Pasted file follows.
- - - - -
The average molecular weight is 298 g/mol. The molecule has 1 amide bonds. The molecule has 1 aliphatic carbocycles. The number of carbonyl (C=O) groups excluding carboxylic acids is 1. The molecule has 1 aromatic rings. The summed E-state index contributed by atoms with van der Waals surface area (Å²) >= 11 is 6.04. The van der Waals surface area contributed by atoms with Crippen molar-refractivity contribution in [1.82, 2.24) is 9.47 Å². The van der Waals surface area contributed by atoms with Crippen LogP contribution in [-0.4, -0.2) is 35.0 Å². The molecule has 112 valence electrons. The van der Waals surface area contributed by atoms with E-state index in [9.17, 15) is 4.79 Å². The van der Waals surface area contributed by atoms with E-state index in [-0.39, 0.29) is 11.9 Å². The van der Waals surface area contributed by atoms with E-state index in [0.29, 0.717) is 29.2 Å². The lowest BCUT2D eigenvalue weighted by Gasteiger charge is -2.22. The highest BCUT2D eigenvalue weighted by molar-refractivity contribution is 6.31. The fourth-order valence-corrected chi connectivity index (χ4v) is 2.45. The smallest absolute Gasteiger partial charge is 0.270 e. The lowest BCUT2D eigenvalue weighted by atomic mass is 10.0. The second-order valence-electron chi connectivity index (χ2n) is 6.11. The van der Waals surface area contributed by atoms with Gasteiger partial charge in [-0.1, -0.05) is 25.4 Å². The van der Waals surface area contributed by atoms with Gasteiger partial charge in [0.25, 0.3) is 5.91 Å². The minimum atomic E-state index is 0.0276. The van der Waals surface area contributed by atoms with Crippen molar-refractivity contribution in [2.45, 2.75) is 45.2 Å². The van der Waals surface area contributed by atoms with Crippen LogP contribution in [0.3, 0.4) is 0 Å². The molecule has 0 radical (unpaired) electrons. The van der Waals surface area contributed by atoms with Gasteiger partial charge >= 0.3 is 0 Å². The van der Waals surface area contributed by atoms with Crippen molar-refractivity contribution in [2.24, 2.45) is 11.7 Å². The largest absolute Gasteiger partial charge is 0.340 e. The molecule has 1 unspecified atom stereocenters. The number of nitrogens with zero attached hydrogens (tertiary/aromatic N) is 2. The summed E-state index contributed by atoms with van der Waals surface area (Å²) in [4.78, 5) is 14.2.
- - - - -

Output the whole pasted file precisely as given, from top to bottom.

The average molecular weight is 298 g/mol. The molecule has 1 amide bonds. The molecule has 1 aliphatic carbocycles. The number of carbonyl (C=O) groups excluding carboxylic acids is 1. The molecule has 1 aromatic rings. The summed E-state index contributed by atoms with van der Waals surface area (Å²) >= 11 is 6.04. The van der Waals surface area contributed by atoms with Crippen molar-refractivity contribution in [1.82, 2.24) is 9.47 Å². The van der Waals surface area contributed by atoms with Crippen LogP contribution in [-0.4, -0.2) is 35.0 Å². The molecule has 112 valence electrons. The van der Waals surface area contributed by atoms with E-state index in [9.17, 15) is 4.79 Å². The van der Waals surface area contributed by atoms with E-state index in [-0.39, 0.29) is 11.9 Å². The van der Waals surface area contributed by atoms with E-state index in [0.29, 0.717) is 29.2 Å². The lowest BCUT2D eigenvalue weighted by Gasteiger charge is -2.22. The highest BCUT2D eigenvalue weighted by molar-refractivity contribution is 6.31. The fourth-order valence-corrected chi connectivity index (χ4v) is 2.45. The smallest absolute Gasteiger partial charge is 0.270 e. The lowest BCUT2D eigenvalue weighted by atomic mass is 10.0. The second-order valence-electron chi connectivity index (χ2n) is 6.11. The van der Waals surface area contributed by atoms with Gasteiger partial charge in [-0.1, -0.05) is 25.4 Å². The van der Waals surface area contributed by atoms with Gasteiger partial charge in [0.25, 0.3) is 5.91 Å². The minimum atomic E-state index is 0.0276. The van der Waals surface area contributed by atoms with Crippen molar-refractivity contribution in [2.45, 2.75) is 45.2 Å². The van der Waals surface area contributed by atoms with Crippen LogP contribution in [0.3, 0.4) is 0 Å². The molecule has 0 radical (unpaired) electrons. The van der Waals surface area contributed by atoms with Gasteiger partial charge >= 0.3 is 0 Å². The van der Waals surface area contributed by atoms with Crippen molar-refractivity contribution in [2.24, 2.45) is 11.7 Å². The largest absolute Gasteiger partial charge is 0.340 e. The molecule has 1 unspecified atom stereocenters. The number of nitrogens with zero attached hydrogens (tertiary/aromatic N) is 2. The summed E-state index contributed by atoms with van der Waals surface area (Å²) in [4.78, 5) is 14.2.